The trial Judge approved the account without ordering any further disclosures by the personal representatives. The Judge reasoned that since the money had already been pledged for the corporation's letter of credit, and the corporation was wholly owned by the estate, the transfer of the certificate of deposit was not a significant change in the assets of the estate. The Judge rejected Ms. Jones' arguments that the personal representatives, in transferring the certificate of deposit to the Fort Lincoln corporation, had breached their fiduciary duty to the residuary beneficiaries, and that, in view of Michele Hagans' additional position as president and director of Fort Lincoln, there was a conflict of interest and an inference of self-dealing. The Judge found that Michele Hagans and the two other personal representatives had the authority under the will to transfer the certificate of deposit. In addition, over Ms. Jones' objection, the trial Judge ruled that there was no universal rule prohibiting the charging of tax penalties to the estate, and that the amount at issue was de minimis in relation to the size of the estate and an inquiry into who was at fault would cost more than payment of the $7,616.05.
Appellant, Barbara A. Jones, raises two related claims of error by the trial Judge regarding the transfer of the certificate of deposit to the Fort Lincoln corporation.
First, Ms. Jones contends that the trial Judge abused his discretion by not ordering the personal representatives to disclose the financial records of the Fort Lincoln corporation before approving the ninth account of the estate. At trial, Ms. Jones argued that, "the very threshold . . . should be that we have the right to find out whether or not there is any money . . . in Fort Lincoln New Town Corporation so that they could have put up that Certificate of Deposit to collateralize the Letter of Credit that it owned." Specifically, Ms. Jones stated that she needed a full disclosure of the corporation's operations to determine (1) whether independent security was sought or available, (2) whether the security agreement was still in effect or could be renegotiated, and (3) whether the corporation had sufficient assets of its own to use as security.
"The beneficiary is always entitled to such information as is reasonably necessary to enable him [or her] to enforce his [or her] rights under the trust or to prevent or redress a breach of trust." RESTATEMENT (SECOND) OF TRUSTS § 173 cmt. c (1959). In the instant case, the personal representatives did provide information to Ms. Jones about the transfer of the certificate of deposit, and the question is simply whether it was sufficient. The District of Columbia Probate Reform Act is not particularly enlightening on this point. It requires accounts to contain the value of any assets and to list all transfers or sales that affect the estate, but it does not address whether the financial accounts of a corporation held by the estate must be made available to the beneficiaries. See D.C. Code §§ 20-723, -724 (1989). Nor have the parties cited any District of Columbia case law on point.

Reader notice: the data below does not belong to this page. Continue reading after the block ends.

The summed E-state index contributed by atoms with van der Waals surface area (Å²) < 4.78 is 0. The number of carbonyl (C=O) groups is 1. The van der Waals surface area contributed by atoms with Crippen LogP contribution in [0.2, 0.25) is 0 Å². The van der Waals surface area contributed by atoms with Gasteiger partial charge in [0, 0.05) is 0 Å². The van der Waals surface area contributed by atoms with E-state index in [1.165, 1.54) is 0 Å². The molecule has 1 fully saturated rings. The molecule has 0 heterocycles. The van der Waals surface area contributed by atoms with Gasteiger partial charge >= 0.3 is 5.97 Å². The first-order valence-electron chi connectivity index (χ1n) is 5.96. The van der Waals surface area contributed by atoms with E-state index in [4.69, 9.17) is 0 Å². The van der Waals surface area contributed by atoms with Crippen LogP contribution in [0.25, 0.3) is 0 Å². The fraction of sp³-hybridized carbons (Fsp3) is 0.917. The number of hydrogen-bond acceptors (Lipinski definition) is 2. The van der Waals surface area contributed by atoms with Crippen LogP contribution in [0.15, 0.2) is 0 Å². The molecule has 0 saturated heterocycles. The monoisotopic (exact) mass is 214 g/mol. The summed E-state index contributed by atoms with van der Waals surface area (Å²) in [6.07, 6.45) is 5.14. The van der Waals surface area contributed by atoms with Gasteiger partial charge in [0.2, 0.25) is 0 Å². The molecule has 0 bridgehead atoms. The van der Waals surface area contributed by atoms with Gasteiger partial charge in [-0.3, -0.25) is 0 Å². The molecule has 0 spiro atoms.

Ms. Jones relies on In re Shehan's Will, 285 A.D. 785,141 N.Y.S.2d 439 (N.Y. App. Div. 1955), where a beneficiary objected to the accounts filed by the trustee, who was also a beneficiary, as well as a shareholder and an officer and director of a corporation substantially owned by the estate. The beneficiary requested a broad inquiry into the conduct of the trustee, alleging that the accounts failed to reveal material facts and that the trustee had been personally enriched at the expense of the objecting beneficiary. The court ordered a broad inquiry into the trustee's actions, stating that where a corporation is wholly owned by an estate a full report of corporate transactions may be required from the fiduciaries of the estate. Id. at 445 (citations omitted). The court concluded that the obligation to account for corporate transactions is particularly important where the trustee held possibly inconsistent positions, such as trustee, remainderperson and director. Id. at 447-48.
Although Michele Hagans similarly held these potentially conflicting positions, the indicia of self-dealing was much stronger in In re Shehan's Will. Id. at 442 (claim that fiduciary enabled corporation to accumulate unnecessary surplus to advantage of remainderperson (himself) and disadvantage of life tenant beneficiary). Ms. Jones makes no claim of personal enrichment by Michele Hagans. Indeed, she hardly could since the certificate of deposit was pledged to and ultimately was transferred to a corporation wholly owned by the estate. Had the funds in the certificate of deposit been distributed to the residuary beneficiaries, Michele Hagans would be entitled to one-third more than Ms. Jones. Consequently, because there is no evidence of self-dealing here, the need for full disclosure is weaker than in In re Shehan's Will.